16. Why not run another roll as a test and take it to a different lab? Try an amateur mini-lab. You only need a few exposures with some sky. That should let you know if it is the lab or the camera. You can do that and get your answer within a few hours.
  17. In a professional lab, I mean.

    Thanks again.
  18. Todd, I have dozens of these scenes taken at different times with different cameras and lenses and these few are the only ones like it. The pinkish bar down the side I take as normal everywhere, though.
  19. Adrian:

    The pinkish bar you say is normal for all of your shots?

    I may be off base here but it seems like when you're scanning that maybe the light source is moving transversely to your negatives & may be casting a light band across the negs.

    What scanner are you using & are what are the neg holders like?
  20. Lee, I think you're right; that makes good sense. Perhaps the curve of the negative is throwing light back against the glass. I will try turning the negs the other way up and reversing them in the program - which I do sometimes, anyway. That stripe has bugged me for years !
  21. Adrian - just a question about the unstandardised Ic. How or why is it unstandardised?

  22. The early interchangeable lens Leica's did not have a standardized film-to-flange distance. The lenses were matched to the distance on the particular camera they were made for, and engraved with the last three digits of the serial number.

    Standardized means that they were measured for the 28.80mm standard distance. For a while, all standardized cameras and lenses had a 0 engraved at the top of the lens mount.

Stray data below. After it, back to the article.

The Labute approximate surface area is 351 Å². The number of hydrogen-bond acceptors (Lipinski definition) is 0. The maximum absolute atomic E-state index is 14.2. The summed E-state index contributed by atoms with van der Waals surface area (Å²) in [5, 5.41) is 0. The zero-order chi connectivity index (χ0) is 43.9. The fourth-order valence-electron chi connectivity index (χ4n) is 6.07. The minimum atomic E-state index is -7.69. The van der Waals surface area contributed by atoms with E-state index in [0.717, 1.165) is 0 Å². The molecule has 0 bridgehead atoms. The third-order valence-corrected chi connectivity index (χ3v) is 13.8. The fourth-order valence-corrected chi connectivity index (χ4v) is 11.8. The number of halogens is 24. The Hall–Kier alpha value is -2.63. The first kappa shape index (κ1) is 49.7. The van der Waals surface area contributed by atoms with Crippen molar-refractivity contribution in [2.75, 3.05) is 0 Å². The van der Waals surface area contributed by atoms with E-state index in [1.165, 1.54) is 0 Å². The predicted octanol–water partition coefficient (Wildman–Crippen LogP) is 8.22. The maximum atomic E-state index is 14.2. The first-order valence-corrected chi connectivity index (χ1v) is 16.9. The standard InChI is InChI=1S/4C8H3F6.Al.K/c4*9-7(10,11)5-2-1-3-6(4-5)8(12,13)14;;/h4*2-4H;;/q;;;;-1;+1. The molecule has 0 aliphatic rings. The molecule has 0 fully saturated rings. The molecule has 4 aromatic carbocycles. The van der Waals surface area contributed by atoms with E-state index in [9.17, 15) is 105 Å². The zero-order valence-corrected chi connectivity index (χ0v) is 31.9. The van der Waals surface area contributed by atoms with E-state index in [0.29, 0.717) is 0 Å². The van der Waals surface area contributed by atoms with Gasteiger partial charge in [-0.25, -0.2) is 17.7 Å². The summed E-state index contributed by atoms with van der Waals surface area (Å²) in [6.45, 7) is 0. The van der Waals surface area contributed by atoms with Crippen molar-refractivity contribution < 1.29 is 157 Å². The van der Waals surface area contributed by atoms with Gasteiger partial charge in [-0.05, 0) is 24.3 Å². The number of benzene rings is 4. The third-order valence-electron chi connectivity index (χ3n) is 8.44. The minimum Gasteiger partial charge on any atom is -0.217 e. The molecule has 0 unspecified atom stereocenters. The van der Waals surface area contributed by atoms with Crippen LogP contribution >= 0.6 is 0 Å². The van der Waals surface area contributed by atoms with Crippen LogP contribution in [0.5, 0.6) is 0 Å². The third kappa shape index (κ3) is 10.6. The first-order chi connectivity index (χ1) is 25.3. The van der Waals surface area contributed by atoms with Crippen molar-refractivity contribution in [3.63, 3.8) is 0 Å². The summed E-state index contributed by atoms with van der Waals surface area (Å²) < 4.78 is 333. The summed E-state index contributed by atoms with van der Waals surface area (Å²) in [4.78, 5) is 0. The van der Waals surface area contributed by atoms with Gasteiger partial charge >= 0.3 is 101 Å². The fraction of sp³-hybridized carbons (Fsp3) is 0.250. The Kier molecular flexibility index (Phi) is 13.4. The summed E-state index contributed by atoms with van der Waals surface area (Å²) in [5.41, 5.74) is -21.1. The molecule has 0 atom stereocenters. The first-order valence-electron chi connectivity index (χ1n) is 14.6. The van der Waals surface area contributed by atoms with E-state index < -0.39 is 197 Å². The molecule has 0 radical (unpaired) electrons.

I do find it rather amazing that they ever made non-standardized cameras. What a bad idea. Really dampens the ability of customers to order additional lenses...
  23. John - thanks for that about the Standardized Leicas. Now I remember something about that - and yes - what a bad idea to start with. I have a 1929 Leica I - just the fitted lens. Still works well.

    Thanks again

  24. Hi Rob. The first 2,295 cameras with intercangeable lenses didn't have a standard lens-mount to film distance so lenses were dedicated to specific bodies and given the last 3 letters of the body serial #. The buyer had a choice of 3 Elmars - the 50, 135 and 35. The next year, 1931, The flange to film distance was set at 27.7mm so enabling any lens to be used on any body. I only have the matching 50 but have bought a 1930 135mm which I will match up for use. The camera has the bracket for a mask that flips over in front of the VF to make it 135. So I'm making one; a bit squinty but a very compact settup and beautifully ballanced in the hand.
  25. John, we were writing the same thing at the same time. Someone else can fight over the measurements. Maybe my memory brain-cell count is going down !
  26. Don't know where I got 27.7mm from. That's about what my I(C) would be but I'm sure I have not measured it that accurately. Sorry about the disinformation!
  27. Or misinformation. (didn't get a chance to sleep last night)